On March 23rd 2016, the Romanian Academic Society (SAR) in partnership with the Institute for Government Transparency (Budapest), the Competition Council and the National Public Procurement Agency (ANAP) organized the conference entitled “Monitoring Government: Measuring the corruption risks in public procurement data “.
The event was attended by the President of the National Public Procurement Agency (ANAP), Mr. Bogdan Puscas, the President of the Competition Council (CC), Mr. Bogdan Chiriţoiu, the Director of the Competition Council’s Division for Auctions and Petitions, Ms Graţiela George, the President of the National Council for Solving Complaints (CNSC), Mr. Silviu Popa, and two researchers from the Governmental Transparency Institute (GTI), Fazekas Mihaly and Agnes Czibik. Valentina Dimulescu (SAR), ANTICORRP project coordinator, moderated the event.
The meeting focused on the issue of monitoring public spending through access to objective data on the award and implementation of public procurement contracts. Despite its enormous importance and that much of the data is published on Tenders Electronic Daily (TED) – Supplement to the Journal of European Union on public procurement and on national websites, accessible, reusable and quality data still represents a problem for the European Union. This reduces the opportunity to examine long-term trends and to track the individual performance of public or private entities, because the data are available only as separate pieces and often owned and/or used only by experts. Thus, it cannot answer simple, but crucial questions such as what amount of public funds a firm won before and after elections.
In this regard, an early warning tool was presented – developed by GTI researchers with the help of the FP7 ANTICORRP research project, which could increase the effectiveness of control mechanisms that protect state resources.
Mihaly Fazekas, President of GTI, stressed that analyses concerning the level and nature of corruption in a country that focus solely on perceptions rather than evidence-based estimates leads to simplistic and untrue statements. Therefore, the purpose of the research presented at the event is to investigate public procurement corruption at the systemic level using a large amount of data (big data), interconnecting several types of databases, creating objective methods of analysis and applying them in a practical manner so that they can assist all actors involved in public procurement. Specifically, the research focuses on the incidence and not the form of corruption in this sector.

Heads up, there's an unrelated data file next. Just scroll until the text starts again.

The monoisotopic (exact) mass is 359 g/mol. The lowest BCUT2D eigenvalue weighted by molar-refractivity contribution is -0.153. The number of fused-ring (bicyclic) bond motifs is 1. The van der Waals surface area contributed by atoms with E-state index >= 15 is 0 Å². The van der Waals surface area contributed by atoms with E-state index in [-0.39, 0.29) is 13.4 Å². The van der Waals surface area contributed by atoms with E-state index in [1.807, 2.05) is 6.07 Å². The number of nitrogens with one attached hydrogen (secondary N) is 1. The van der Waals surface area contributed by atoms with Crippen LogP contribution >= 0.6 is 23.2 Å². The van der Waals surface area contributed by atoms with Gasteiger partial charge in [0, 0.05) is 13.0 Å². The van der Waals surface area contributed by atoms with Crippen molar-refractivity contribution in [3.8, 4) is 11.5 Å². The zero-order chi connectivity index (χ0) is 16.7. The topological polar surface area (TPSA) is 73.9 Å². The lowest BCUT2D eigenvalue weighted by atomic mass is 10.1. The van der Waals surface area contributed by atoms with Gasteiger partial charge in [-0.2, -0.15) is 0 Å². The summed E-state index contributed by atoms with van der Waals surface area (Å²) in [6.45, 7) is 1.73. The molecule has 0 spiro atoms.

Mr. Fazekas presented the methodology behind the so-called Corruption Risk Index (CRI), which is applied to contracts published in TED. CRI is a rating system based on objective indicators, aggregated and shaped depending on the specifics of the analyzed country. Thus, CRI can be used to estimate the risk of corruption at contract level in each Member State.
The main conclusions on the situation of corruption in Romanian public procurement are:
1. Romania ranks first in the EU in terms of volume and quality of information provided per contract published in TED. This data are not necessarily accurate in every case, but unlike the countries with the fewest data available (Finland, Spain and Sweden) which have an average rate of administrative error of about 32% and 40%, Romania has a rate of only 0.2%.
2. Romania ranks mid-way in terms of the frequency of awarding procurement contracts to a single bidder (22% of the cases). The situation is better than in countries such as Lithuania, Greece and Italy, but worse than in Slovenia, Bulgaria, Latvia and even the average for EU institutions (these institutions award contracts in the same manner as Member States).
3. Romania ranks first in the EU when it comes to the cost of corruption in public procurement. Because of the increased risk of corruption (as measured through CRI, which, in Romania’s case, records the presence of several risk indicators), the average price per contract is approximately 33% higher than in other European countries.
The point is not that there is no corruption in other countries, but the fact that it costs less. Corruption cannot be eliminated entirely, but its impact can be minimized. The emphasis should not be placed on punitive measures, but rather on coercing those involved to deliver the results set out in contracts and deliver them at a price reflecting the cost-effectiveness principle.
When we refer to the state capture concept, we need to see corruption as a network. We will not succeed in eradicating public sector corruption by eliminating 10 to 15 players because the network will continue to exist. Therefore, the criminal punishment of those who are corrupt is important, but it is vital to also take action with regard to the opportunities for corruption, to touch on those aspects that increase corruption. In other words, the systemic nature of corruption needs to be addressed.
The entire presentation can be downloaded here .
Agnes Czibik, GTI researcher, presented the practical application of CRI on Romanian contracts, visualized on the website http://ro.tendertracking.eu/